Cover: Magic and the Dignity of Man: Pico della Mirandola and His <i>Oration</i> in Modern Memory, from Harvard University PressCover: Magic and the Dignity of Man in HARDCOVER

Magic and the Dignity of Man

Pico della Mirandola and His Oration in Modern Memory

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Product Details

HARDCOVER

$59.00 • £47.95 • €53.00

ISBN 9780674238268

Publication Date: 11/19/2019

Text

704 pages

6-1/8 x 9-1/4 inches

22 illus.

Belknap Press

World

Massive, lively, and learned… He explains how and why historians decided to put this Renaissance philosopher and his ideas not only in a box, but in the wrong one… Copenhaver analyzes the arguments of Pico’s critics with precision and panache… [He] has cut through generations of misguided commentary and shown us how to read this complex, baffling text.—Anthony Grafton, New York Review of Books

No one before Copenhaver has written such a careful and thorough review of the scholarship on Pico’s Oration… He is one of the best Pico scholars of our generation, and Magic and the Dignity of Man offers the fruits of his long labors. It puts to rest old myths and offers new interpretations. It is essential reading for anyone working on Pico’s Oration and will be of great interest to readers of the history of philosophy (and its historiography), especially late medieval and Renaissance philosophy.—Denis J.-J. Robichaud, Journal of the History of Philosophy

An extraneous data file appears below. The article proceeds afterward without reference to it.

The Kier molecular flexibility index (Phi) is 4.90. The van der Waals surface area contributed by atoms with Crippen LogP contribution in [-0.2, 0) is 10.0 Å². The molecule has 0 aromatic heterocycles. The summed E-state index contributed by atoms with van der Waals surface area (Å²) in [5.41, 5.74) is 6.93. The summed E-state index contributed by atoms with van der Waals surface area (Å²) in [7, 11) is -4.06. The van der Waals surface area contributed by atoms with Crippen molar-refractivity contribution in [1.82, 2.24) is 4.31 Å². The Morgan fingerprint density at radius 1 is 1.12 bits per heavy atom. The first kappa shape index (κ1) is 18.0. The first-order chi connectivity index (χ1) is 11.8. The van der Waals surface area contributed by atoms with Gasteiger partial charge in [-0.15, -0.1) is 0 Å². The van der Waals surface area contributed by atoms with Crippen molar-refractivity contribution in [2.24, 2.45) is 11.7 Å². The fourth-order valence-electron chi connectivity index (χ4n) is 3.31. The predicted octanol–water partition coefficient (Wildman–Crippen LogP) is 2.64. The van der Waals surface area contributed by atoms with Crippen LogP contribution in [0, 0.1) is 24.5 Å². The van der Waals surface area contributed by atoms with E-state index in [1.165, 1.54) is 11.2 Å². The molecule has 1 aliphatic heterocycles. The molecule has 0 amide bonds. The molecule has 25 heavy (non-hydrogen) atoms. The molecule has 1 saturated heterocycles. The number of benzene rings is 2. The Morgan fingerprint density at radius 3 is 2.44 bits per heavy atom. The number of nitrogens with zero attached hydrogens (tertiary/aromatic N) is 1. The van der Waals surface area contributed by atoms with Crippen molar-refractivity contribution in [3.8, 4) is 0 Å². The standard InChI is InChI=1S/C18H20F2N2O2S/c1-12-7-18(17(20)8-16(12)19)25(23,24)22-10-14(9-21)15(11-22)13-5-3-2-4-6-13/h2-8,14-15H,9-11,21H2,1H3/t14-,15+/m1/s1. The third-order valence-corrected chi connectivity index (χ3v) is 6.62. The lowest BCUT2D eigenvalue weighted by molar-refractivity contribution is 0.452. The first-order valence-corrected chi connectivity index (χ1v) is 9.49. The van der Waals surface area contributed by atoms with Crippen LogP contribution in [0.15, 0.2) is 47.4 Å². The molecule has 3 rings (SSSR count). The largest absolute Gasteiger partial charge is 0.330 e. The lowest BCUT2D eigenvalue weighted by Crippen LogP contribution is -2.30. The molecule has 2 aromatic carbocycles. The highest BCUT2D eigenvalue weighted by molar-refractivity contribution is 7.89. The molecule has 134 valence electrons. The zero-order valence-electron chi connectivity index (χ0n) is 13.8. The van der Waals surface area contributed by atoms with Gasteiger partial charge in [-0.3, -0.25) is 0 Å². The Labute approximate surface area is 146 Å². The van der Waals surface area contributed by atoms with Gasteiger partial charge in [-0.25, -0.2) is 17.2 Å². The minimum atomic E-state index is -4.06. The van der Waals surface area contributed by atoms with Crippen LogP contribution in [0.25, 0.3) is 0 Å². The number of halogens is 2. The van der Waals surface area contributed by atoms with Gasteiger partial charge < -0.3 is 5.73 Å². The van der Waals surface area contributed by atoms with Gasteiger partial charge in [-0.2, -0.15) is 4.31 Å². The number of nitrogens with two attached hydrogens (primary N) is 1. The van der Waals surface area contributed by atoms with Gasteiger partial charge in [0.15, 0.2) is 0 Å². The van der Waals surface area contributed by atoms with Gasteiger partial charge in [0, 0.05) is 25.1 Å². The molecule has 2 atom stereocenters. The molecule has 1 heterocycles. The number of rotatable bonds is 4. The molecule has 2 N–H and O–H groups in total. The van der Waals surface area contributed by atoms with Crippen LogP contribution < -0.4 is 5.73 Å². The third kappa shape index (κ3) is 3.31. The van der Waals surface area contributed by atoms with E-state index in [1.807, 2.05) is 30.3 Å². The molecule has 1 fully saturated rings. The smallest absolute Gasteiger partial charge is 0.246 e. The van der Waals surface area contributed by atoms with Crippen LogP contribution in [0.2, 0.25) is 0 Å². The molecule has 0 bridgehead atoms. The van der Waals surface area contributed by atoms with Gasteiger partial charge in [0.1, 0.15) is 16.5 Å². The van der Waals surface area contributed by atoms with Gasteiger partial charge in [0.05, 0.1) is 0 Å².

Copenhaver painstakingly reconstructs the story, or rather stories, of how Pico and his Oration were read and misread over the centuries. This is very much a project of love.—Eva Del Soldato, Speculum

This is nothing less than the definitive study of a text long considered central to the understanding the Renaissance and its place in Western culture. Even though the effect of Copenhaver’s reading is to demote the text from that status, this book will certainly be a must-read for anyone, especially historians of philosophy and intellectual historians, interested in the larger significance of the Renaissance.—James Hankins, Harvard University

Brian Copenhaver’s Magic and the Dignity of Man is erudite, original, and eloquent. In it he carries out two major tasks, one of demolition and one of construction, with great skill and flair. The book reinterprets one of the most prominent thinkers of the Italian Renaissance in ways that will be widely discussed. No future interpretation of Pico’s life or work, no future reading of Renaissance philosophy, will be able to avoid engaging with it.—Anthony Grafton, Princeton University

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